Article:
Meta Monitoring: Medical Device Firms’ Online Strategies under FDA Microscope

Warning letters issued by the US Food and Drug administration this year suggests that medical device companies should ensure their online information such as keyword search and other metadata strategies do not deviate from their products’ therapeutic claims on file with regulators.

In late January 2013, the FDA sent a warning letter to a nutritional supplement manufacturer, Medical Doctors Research, citing marketing claims the company made for some if its products in violation of the US Federal Food, Drug and Cosmetic Act. US regulators took issue not only with marketing claims the manufacturer made explicitly in some of its online descriptions, but also (and more interestingly) keyword terms including “cancer” and “diabetes” the firm incorporated in its product search field. Search results, according to the FDA warning, implied that some of the company’s products treat or prevent such diseases.

A second dietary supplement maker, Nature’s Health Supply, received a similar warning letter from the FDA in July 2013. The letter contends that several metatags used for search engine optimization (SEO) on the company’s websites—terms such as “cancer,” “diabetes” and “cholesterol”—imply that the firm’s products are intended for use to treat such diseases and conditions, even though those products have not been reviewed for such uses by the FDA.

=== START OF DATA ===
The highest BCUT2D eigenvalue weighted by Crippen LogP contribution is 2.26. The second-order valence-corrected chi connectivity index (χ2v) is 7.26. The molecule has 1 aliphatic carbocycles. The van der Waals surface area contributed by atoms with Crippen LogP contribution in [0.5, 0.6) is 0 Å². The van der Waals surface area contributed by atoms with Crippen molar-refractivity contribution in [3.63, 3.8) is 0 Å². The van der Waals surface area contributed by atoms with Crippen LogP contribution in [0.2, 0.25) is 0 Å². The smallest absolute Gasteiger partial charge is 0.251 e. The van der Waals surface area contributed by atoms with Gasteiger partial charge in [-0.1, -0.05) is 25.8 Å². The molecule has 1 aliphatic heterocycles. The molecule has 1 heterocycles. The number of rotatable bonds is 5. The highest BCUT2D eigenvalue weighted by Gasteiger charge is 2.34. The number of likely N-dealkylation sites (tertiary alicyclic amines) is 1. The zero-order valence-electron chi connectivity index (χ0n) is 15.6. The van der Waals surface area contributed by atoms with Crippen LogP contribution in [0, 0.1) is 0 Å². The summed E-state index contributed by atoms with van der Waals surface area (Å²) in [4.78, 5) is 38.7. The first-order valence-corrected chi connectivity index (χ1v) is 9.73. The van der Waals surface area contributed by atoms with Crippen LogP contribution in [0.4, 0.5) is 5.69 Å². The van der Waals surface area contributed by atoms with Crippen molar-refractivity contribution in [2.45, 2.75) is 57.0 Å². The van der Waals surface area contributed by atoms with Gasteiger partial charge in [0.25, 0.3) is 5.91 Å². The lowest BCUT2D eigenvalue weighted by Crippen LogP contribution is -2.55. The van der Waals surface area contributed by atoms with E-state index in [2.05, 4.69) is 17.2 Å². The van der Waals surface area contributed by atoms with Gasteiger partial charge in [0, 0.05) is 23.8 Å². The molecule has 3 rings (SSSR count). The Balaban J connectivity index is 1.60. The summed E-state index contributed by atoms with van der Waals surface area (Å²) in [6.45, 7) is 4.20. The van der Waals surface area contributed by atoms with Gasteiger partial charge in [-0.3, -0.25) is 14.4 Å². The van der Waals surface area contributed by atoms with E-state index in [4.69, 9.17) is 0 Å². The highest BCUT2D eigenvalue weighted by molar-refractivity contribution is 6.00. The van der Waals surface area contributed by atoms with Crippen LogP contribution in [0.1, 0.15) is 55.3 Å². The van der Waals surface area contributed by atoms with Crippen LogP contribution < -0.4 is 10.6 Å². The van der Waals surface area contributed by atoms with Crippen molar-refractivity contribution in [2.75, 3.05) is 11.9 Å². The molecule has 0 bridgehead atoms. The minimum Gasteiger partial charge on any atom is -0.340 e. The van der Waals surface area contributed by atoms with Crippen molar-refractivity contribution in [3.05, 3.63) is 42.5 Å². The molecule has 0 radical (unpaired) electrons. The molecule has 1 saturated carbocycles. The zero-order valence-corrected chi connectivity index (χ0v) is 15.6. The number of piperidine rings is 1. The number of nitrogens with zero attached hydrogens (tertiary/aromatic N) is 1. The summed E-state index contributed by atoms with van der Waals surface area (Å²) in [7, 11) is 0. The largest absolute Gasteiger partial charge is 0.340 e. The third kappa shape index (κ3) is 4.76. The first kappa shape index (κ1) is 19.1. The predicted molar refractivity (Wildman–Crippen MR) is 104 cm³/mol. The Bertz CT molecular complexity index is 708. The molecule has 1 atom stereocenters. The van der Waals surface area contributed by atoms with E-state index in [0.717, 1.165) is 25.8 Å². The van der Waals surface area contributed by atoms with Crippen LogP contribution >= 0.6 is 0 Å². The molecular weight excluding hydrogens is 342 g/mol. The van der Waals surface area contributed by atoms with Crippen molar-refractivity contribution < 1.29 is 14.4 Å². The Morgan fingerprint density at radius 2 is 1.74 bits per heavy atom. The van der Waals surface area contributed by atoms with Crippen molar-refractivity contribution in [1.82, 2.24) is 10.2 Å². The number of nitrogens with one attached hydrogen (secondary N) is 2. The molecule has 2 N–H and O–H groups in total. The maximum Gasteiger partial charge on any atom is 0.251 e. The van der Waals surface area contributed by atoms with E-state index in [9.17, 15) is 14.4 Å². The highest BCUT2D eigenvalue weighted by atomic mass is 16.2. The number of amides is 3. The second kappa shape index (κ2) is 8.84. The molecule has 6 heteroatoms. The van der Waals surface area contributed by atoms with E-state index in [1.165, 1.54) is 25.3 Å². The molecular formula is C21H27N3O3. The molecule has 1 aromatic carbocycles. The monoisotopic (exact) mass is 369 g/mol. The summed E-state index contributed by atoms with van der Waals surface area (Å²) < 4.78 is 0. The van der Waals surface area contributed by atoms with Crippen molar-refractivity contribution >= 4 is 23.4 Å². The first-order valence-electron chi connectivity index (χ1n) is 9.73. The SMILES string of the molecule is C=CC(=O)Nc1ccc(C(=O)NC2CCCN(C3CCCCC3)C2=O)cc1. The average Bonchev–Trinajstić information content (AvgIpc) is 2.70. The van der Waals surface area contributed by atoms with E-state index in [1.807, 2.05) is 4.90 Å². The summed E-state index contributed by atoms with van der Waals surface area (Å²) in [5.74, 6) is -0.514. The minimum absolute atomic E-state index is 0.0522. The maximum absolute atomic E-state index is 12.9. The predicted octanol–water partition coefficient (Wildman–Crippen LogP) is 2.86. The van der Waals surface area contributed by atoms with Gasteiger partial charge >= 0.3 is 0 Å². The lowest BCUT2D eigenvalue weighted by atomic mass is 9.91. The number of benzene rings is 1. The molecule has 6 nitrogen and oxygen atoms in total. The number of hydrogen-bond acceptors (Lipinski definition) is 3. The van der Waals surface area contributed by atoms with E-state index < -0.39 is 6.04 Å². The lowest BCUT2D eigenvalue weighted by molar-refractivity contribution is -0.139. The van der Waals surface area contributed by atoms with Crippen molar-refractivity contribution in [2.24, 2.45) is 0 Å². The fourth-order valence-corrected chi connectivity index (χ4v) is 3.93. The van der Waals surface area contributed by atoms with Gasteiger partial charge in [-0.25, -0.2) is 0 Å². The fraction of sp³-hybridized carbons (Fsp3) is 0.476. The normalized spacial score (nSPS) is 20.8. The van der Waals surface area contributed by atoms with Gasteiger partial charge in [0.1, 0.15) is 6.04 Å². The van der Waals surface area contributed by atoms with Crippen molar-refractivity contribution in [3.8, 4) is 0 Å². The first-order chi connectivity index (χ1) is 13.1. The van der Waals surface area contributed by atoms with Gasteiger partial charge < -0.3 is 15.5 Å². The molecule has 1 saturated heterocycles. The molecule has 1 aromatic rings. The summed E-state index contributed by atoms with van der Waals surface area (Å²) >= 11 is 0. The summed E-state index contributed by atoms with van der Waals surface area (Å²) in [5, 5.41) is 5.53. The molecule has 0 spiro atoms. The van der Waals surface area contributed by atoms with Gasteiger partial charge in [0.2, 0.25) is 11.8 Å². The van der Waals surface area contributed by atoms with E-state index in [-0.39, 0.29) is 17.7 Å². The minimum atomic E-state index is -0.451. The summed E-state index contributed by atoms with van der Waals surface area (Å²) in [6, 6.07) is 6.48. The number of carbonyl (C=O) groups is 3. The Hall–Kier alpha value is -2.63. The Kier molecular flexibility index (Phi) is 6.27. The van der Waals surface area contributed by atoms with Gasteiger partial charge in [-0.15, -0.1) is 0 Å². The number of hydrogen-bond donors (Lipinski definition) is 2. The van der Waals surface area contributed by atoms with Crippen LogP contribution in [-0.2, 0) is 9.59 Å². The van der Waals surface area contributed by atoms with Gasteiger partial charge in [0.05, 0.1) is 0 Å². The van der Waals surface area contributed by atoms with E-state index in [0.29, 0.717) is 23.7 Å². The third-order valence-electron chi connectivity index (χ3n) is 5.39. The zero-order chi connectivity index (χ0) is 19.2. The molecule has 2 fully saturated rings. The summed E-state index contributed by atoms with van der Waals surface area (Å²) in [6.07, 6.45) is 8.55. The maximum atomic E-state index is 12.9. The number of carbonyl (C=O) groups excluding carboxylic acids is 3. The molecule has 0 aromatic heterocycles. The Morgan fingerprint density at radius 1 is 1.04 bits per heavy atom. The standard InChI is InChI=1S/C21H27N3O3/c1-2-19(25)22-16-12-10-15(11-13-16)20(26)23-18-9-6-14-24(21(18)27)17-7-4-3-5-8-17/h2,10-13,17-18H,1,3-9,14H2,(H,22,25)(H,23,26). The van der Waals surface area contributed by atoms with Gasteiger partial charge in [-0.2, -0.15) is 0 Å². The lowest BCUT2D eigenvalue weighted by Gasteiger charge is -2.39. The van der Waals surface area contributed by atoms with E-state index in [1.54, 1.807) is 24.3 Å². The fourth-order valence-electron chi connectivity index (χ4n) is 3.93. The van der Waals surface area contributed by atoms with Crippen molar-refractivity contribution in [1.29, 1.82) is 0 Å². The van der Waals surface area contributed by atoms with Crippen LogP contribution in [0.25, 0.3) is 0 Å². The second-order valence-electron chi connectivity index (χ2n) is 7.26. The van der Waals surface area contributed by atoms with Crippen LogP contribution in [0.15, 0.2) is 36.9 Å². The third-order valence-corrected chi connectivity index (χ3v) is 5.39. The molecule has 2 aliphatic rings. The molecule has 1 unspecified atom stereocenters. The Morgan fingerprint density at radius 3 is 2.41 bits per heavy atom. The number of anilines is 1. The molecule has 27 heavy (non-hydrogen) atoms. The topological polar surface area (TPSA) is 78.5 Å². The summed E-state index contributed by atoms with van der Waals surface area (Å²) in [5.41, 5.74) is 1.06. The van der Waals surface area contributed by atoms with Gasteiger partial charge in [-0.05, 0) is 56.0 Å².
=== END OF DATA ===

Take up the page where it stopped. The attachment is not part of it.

Although these particular circumstances do not directly involve medical devices, the FDA’s warnings have broader implications for how medical device manufacturers should manage their online marketing and product claims. All aspects of a medical device manufacturer’s online marketing, even those as seemingly innocuous as metatagging and SEO strategy, should align closely with the indications for use and therapeutic claims statements associated with the firm’s valid Premarket Approval (PMA). Clearly, US regulators consider online activities as fair game for monitoring.

Stewart Eisenhart

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